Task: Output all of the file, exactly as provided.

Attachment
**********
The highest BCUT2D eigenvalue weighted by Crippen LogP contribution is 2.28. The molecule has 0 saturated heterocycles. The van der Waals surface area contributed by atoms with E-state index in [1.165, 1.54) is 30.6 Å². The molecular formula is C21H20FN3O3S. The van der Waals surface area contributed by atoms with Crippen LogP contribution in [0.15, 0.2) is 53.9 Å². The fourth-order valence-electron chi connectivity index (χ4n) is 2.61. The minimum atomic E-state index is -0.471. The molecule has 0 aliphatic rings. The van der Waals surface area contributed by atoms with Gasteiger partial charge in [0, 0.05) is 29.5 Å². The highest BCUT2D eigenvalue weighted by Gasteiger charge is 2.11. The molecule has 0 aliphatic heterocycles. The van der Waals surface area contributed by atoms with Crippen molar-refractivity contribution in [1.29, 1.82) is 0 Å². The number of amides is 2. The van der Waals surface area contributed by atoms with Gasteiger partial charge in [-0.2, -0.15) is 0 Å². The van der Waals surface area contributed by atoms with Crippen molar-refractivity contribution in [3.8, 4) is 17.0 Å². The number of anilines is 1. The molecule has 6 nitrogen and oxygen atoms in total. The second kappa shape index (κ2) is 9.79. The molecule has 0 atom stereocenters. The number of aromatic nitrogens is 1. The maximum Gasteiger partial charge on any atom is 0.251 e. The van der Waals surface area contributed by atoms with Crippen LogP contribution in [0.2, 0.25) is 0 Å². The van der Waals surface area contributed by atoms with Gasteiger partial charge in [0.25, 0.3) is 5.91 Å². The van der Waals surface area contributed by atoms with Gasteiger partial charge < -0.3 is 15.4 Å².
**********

The highest BCUT2D eigenvalue weighted by Crippen LogP contribution is 2.28. The molecule has 0 saturated heterocycles. The van der Waals surface area contributed by atoms with E-state index in [1.165, 1.54) is 30.6 Å². The molecular formula is C21H20FN3O3S. The van der Waals surface area contributed by atoms with Crippen LogP contribution in [0.15, 0.2) is 53.9 Å². The fourth-order valence-electron chi connectivity index (χ4n) is 2.61. The minimum atomic E-state index is -0.471. The molecule has 0 aliphatic rings. The van der Waals surface area contributed by atoms with Gasteiger partial charge in [0, 0.05) is 29.5 Å². The highest BCUT2D eigenvalue weighted by Gasteiger charge is 2.11. The molecule has 0 aliphatic heterocycles. The van der Waals surface area contributed by atoms with Crippen molar-refractivity contribution in [1.29, 1.82) is 0 Å². The number of amides is 2. The van der Waals surface area contributed by atoms with Gasteiger partial charge in [-0.2, -0.15) is 0 Å². The van der Waals surface area contributed by atoms with Crippen molar-refractivity contribution in [3.8, 4) is 17.0 Å². The number of anilines is 1. The molecule has 6 nitrogen and oxygen atoms in total. The second kappa shape index (κ2) is 9.79. The molecule has 0 atom stereocenters. The number of aromatic nitrogens is 1. The maximum Gasteiger partial charge on any atom is 0.251 e. The van der Waals surface area contributed by atoms with Crippen LogP contribution in [0.2, 0.25) is 0 Å². The van der Waals surface area contributed by atoms with Gasteiger partial charge in [0.25, 0.3) is 5.91 Å². The van der Waals surface area contributed by atoms with Gasteiger partial charge < -0.3 is 15.4 Å².